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The Banshees of Inisherin (2022)

Updated: Jan 21, 2023

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In my humble opinion, Martin McDonagh can do no wrong and he's welcome round my place, ever he needs a warm smile, a hot meal and a safe place to lay his head. And while I admire him greatly, I appreciate that he is not everyone's cup of tea and that even the supremely talented have creative highs and not so highs.

Inisherin, a fictional island off the coast of Ireland is still recovering from the aftermath of the Irish Civil War in 1923, and whilst only a short boat ride from the main island of Ireland, it still feels isolated and bleak, with its unforgiving climate and lack of any real comforts as such, aside from the pub. Depending on your point of view, its greatest plus is probably its community.


Quite far removed from the likes of Seven Psychopaths and Three Billboards, McDonagh's star-studded previous works, this is obviously a natural progression from In Bruges, the last time he, Farrell and Gleeson all rolled their collective sleeves up and got down to it. Whilst their characters are markedly different this time around, the joy is the way they work effortlessly together as a productive unit, joined chewingly well here by Kerry Condon and Barry Keoghan in this predictably quirky and unusual tale.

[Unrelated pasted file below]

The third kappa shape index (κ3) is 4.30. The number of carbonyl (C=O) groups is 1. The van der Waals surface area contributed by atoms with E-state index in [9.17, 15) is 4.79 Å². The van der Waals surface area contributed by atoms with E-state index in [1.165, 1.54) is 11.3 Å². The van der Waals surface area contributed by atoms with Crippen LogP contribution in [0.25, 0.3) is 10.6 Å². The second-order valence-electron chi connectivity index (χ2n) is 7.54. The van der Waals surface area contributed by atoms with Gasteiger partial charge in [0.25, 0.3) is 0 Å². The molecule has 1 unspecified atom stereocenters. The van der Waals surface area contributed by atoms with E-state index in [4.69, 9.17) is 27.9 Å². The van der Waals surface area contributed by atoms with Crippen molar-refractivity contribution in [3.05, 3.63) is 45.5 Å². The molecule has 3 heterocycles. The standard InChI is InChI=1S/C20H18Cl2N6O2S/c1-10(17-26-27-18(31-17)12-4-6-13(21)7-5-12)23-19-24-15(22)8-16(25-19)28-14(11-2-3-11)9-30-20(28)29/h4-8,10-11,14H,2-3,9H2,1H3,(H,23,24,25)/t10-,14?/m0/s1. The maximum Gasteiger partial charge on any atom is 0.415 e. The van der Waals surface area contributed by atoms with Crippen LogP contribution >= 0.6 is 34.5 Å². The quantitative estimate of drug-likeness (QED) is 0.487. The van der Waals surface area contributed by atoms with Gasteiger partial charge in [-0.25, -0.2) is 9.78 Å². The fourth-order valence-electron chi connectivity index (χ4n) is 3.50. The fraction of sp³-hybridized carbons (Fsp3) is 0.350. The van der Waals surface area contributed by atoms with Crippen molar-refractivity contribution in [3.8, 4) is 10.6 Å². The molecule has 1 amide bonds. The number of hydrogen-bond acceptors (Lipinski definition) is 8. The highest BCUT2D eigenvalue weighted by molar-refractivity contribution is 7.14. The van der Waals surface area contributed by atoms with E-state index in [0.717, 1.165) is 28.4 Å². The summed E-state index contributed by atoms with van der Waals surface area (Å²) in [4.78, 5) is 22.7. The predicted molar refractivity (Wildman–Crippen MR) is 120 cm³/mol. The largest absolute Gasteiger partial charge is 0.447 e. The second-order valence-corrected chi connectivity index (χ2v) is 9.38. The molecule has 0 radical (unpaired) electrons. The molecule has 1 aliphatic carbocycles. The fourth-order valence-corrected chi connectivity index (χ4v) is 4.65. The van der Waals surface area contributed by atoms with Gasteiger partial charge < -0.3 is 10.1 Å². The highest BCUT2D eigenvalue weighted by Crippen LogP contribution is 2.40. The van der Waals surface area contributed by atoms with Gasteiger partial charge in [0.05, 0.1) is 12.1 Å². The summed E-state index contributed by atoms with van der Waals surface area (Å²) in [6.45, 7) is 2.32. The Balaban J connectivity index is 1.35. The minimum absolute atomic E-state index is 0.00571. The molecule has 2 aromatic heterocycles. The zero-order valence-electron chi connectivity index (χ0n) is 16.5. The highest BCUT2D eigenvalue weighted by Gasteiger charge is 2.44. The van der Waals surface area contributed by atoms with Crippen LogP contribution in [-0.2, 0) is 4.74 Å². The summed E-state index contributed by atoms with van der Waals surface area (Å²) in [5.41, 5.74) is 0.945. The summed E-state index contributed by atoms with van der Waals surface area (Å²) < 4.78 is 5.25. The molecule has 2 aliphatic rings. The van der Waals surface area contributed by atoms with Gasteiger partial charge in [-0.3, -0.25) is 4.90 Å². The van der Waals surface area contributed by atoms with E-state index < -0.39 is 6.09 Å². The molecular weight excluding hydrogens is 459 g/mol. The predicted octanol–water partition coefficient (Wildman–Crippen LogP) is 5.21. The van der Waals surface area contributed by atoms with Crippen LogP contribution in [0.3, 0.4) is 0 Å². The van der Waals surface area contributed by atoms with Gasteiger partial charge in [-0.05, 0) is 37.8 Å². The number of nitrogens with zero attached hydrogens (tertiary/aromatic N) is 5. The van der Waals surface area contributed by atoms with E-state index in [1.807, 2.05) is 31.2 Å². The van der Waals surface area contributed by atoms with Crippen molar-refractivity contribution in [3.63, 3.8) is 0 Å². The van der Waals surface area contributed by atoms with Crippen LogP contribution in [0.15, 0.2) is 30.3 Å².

As is mostly the case, I feel, his writing outstrips his direction, though both here are great examples of his seemingly innate abilities. His style is traditionally unhurried and inglorious and he doesn't rush this simple windswept yarn of two lifelong friends having a one-sided falling out, and the rather brutal effect it has on them and those around them.


The performances are outstanding with all of the main players doing incredible work, with McDonagh pulling out the best from all of them. Inisherin is, if it helps, a mostly humourless Craggy Island, though amongst the grim tragedy, there is the occasional helpless, mostly guilty, chuckle to be had. The whole project made me feel even colder than I did anyway, given the unwelcoming cinematography and harsh, barren landscaping. Overall, worthy award bait for all involved, not least McDonagh who whilst he had ups and downs, even these are only 'excellent' and 'great' and back again.




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